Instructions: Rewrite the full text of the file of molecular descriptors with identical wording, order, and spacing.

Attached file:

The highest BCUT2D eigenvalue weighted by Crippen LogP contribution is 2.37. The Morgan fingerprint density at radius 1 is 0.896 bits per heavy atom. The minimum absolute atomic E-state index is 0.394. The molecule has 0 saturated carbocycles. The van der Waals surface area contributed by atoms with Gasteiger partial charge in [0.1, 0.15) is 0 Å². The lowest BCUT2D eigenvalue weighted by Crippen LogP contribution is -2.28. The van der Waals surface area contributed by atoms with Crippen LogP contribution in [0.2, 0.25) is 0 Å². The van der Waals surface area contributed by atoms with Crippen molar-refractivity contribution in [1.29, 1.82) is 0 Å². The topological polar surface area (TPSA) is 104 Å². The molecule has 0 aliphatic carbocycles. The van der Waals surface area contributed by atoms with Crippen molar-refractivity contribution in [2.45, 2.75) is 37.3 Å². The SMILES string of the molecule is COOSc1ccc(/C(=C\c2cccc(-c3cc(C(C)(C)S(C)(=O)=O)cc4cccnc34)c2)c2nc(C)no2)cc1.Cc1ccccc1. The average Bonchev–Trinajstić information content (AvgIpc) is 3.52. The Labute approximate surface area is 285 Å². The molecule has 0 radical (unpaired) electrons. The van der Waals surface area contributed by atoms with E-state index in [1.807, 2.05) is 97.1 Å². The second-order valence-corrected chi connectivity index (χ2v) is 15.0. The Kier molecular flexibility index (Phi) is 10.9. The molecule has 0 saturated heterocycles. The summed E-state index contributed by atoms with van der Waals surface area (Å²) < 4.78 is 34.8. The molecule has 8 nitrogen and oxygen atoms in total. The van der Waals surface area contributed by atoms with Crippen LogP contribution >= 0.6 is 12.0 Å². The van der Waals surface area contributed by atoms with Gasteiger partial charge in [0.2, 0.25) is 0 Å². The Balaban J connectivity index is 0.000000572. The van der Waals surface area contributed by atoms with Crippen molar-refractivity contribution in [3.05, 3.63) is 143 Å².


The highest BCUT2D eigenvalue weighted by Crippen LogP contribution is 2.37. The Morgan fingerprint density at radius 1 is 0.896 bits per heavy atom. The minimum absolute atomic E-state index is 0.394. The molecule has 0 saturated carbocycles. The van der Waals surface area contributed by atoms with Gasteiger partial charge in [0.1, 0.15) is 0 Å². The lowest BCUT2D eigenvalue weighted by Crippen LogP contribution is -2.28. The van der Waals surface area contributed by atoms with Crippen LogP contribution in [0.2, 0.25) is 0 Å². The van der Waals surface area contributed by atoms with Crippen molar-refractivity contribution in [1.29, 1.82) is 0 Å². The topological polar surface area (TPSA) is 104 Å². The molecule has 0 aliphatic carbocycles. The van der Waals surface area contributed by atoms with Crippen molar-refractivity contribution in [2.45, 2.75) is 37.3 Å². The SMILES string of the molecule is COOSc1ccc(/C(=C\c2cccc(-c3cc(C(C)(C)S(C)(=O)=O)cc4cccnc34)c2)c2nc(C)no2)cc1.Cc1ccccc1. The average Bonchev–Trinajstić information content (AvgIpc) is 3.52. The Labute approximate surface area is 285 Å². The molecule has 0 radical (unpaired) electrons. The van der Waals surface area contributed by atoms with E-state index in [1.807, 2.05) is 97.1 Å². The second-order valence-corrected chi connectivity index (χ2v) is 15.0. The Kier molecular flexibility index (Phi) is 10.9. The molecule has 0 saturated heterocycles. The summed E-state index contributed by atoms with van der Waals surface area (Å²) < 4.78 is 34.8. The molecule has 8 nitrogen and oxygen atoms in total. The van der Waals surface area contributed by atoms with Crippen LogP contribution >= 0.6 is 12.0 Å². The van der Waals surface area contributed by atoms with Gasteiger partial charge in [0.2, 0.25) is 0 Å². The Balaban J connectivity index is 0.000000572. The van der Waals surface area contributed by atoms with Crippen molar-refractivity contribution in [3.05, 3.63) is 143 Å².